This post is part of a series, for the series contents see: Azure MFA
Very quick post to set the scene of the ADFS environment I’ll be building up – nothing fancy just standard ADFS.
Essentially the flow will be:
- An external user will hit an ADFS proxy server sitting in the DMZ to provide an extra layer of security as middleman between the outside world and the ADFS server itself.
- The login request will then be passed through to the ADFS server itself.
- The ADFS server will offload username/password authentication to the local AD server (this is the 1st factor of authentication)
- It will then offload to the cloud based MFA Auth Provider for the 2nd factor of authentication.
Steps 1-3 have been around for years with ADFS but step 4, the ability to offload MFA to the cloud, is new to ADFS 3.0 on Windows Server 2016.
That’s the simplistic view of what we’ll be achieving but in reality things are a little more complex, due to DNS and SSL cert considerations, which makes the real picture a bit more like this:
The fundamentals you need are:
- An SSL certificate to secure traffic to the ADFS proxy and to the ADFS server itself. Usually the same cert on each.
- Split brain DNS so that when an external user contacts sts.irankon.tk they hit the ADFS proxy whereas an internal user will hit the ADFS server directly.
The flow for an external user will be:
- Query external DNS for sts.irankon.tk
- That should take them to the ADFS proxy protected by a valid SSL certificate
- The user will enter their credentials and the proxy will pass the details to the ADFS server.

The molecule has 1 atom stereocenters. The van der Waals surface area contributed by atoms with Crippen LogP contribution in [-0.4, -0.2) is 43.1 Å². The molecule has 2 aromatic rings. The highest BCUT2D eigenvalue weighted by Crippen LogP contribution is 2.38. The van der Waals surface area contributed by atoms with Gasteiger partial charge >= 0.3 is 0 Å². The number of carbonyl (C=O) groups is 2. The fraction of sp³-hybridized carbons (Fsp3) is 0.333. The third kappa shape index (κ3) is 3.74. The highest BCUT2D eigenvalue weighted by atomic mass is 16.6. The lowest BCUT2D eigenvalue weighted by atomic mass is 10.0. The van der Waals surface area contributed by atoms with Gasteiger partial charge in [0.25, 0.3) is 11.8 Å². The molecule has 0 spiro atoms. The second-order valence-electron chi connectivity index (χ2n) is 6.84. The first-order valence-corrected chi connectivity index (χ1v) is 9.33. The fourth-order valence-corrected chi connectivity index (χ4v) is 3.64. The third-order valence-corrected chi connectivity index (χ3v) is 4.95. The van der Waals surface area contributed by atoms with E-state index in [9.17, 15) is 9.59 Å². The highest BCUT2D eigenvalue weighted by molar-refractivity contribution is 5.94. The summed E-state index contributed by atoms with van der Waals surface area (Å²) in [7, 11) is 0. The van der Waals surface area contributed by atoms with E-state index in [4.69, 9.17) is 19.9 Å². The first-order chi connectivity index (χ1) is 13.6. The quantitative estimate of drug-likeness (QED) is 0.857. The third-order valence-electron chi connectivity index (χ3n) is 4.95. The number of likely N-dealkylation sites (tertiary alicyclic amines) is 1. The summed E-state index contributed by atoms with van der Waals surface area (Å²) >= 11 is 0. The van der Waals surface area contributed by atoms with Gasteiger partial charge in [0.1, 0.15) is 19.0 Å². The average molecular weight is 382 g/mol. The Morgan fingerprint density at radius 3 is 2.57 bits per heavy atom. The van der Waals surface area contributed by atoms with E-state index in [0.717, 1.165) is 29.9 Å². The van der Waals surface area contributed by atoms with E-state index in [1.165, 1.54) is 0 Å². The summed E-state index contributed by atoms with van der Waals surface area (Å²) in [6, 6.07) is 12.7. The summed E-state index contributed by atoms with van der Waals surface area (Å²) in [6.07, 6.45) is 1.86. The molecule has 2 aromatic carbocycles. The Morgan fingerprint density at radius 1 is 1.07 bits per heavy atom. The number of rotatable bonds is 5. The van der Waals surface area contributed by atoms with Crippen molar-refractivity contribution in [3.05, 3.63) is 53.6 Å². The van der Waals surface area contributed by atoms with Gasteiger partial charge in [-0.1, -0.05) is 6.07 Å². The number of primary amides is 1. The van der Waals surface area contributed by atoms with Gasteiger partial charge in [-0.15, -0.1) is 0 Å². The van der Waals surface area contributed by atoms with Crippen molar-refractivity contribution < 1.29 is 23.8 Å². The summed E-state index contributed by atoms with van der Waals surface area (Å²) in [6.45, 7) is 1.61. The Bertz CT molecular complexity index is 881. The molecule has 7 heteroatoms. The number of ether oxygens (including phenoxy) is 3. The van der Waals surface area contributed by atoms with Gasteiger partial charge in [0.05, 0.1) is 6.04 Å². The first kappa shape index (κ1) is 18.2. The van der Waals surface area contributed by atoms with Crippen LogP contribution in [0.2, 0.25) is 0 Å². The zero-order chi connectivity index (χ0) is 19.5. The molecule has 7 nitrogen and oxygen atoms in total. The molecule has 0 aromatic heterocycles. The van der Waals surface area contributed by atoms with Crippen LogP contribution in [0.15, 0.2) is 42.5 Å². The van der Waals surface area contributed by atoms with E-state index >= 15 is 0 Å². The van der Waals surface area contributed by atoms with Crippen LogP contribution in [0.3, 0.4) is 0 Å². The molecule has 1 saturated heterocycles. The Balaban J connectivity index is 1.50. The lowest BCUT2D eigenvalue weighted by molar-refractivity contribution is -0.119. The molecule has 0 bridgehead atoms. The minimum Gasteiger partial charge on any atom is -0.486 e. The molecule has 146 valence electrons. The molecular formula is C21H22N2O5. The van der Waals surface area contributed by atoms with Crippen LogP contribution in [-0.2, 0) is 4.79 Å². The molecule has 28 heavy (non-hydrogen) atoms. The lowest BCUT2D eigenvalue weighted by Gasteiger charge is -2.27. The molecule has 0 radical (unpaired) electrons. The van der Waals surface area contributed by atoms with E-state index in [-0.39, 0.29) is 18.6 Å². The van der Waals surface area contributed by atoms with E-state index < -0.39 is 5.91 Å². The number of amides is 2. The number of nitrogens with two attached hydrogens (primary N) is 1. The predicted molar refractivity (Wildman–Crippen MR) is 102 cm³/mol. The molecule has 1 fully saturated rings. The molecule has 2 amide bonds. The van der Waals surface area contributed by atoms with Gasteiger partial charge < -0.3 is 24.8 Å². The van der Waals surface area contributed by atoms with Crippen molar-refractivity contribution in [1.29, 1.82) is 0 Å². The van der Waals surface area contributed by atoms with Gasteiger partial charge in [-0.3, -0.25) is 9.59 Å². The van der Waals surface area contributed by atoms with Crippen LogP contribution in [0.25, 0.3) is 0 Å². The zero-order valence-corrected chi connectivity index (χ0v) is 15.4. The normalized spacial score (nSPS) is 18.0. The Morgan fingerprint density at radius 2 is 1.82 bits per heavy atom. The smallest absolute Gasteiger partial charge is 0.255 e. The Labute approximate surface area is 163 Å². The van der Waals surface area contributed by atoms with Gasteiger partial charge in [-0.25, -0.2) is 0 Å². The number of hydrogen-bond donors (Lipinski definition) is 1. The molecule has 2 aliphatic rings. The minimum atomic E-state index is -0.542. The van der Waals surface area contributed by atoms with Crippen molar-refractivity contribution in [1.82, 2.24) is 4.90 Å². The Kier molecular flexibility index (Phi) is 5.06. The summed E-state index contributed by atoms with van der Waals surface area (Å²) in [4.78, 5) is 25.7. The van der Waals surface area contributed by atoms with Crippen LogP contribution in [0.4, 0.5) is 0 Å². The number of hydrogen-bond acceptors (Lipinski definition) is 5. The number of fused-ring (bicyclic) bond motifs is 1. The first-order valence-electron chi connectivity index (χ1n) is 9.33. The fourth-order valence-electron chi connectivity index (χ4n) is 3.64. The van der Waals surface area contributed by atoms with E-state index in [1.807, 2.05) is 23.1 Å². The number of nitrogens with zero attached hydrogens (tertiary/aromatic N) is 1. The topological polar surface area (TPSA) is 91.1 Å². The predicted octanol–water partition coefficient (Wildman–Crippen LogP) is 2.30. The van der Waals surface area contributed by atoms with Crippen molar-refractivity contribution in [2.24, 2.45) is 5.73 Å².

- The ADFS server then offloads the request to AD to authenticate the user with their username/password.
- Finally the ADFS server offloads to the Azure MFA Auth Provider to prompt the user to authenticate using their 2nd factor. Usually this will be a smartphone app notification from the Microsoft Authenticator app or an SMS message with a code.
For an internal user that flow will be:
- Query internal DNS for sts.irankon.tk. Usually this will be a query to the AD server.
- That should resolve and take them straight to the ADFS server protected by a valid SSL certificate.
- As the user is internal will have already authenticated against AD (assuming their machine is on the domain) then the first part of the authentication process against AD will happen transparently as single sign-on.
- Then, just as for the external user, the ADFS server will offload to the Azure MFA Auth Provider to prompt the user to authenticate using their 2nd factor.
All nice and easy!
A couple of things to note:
- For the single sign-on piece:
- You’ll probably want to setup a proxy exception
- You’ll also want to add your ADFS URL (sts.irankon.tk) to the local intranet zone in IE. Group policy might be your friend here.
- Single sign-on should then just work for browser based authentication but for some apps, such as PowerShell, you may also need to install the Microsoft Online Services Sign-in Assistant. Again Group Policy, or SCCM, will be your friend here.
- I’ve used the URL of sts.irankon.tk but you can choose anything you want. The standard ones everyone tends to use are:
- sts.<domain>.<TLD> (where sts stands for: “Security Token Service”)
In the next post I’ll get the SSL cert for my lab environment, for free!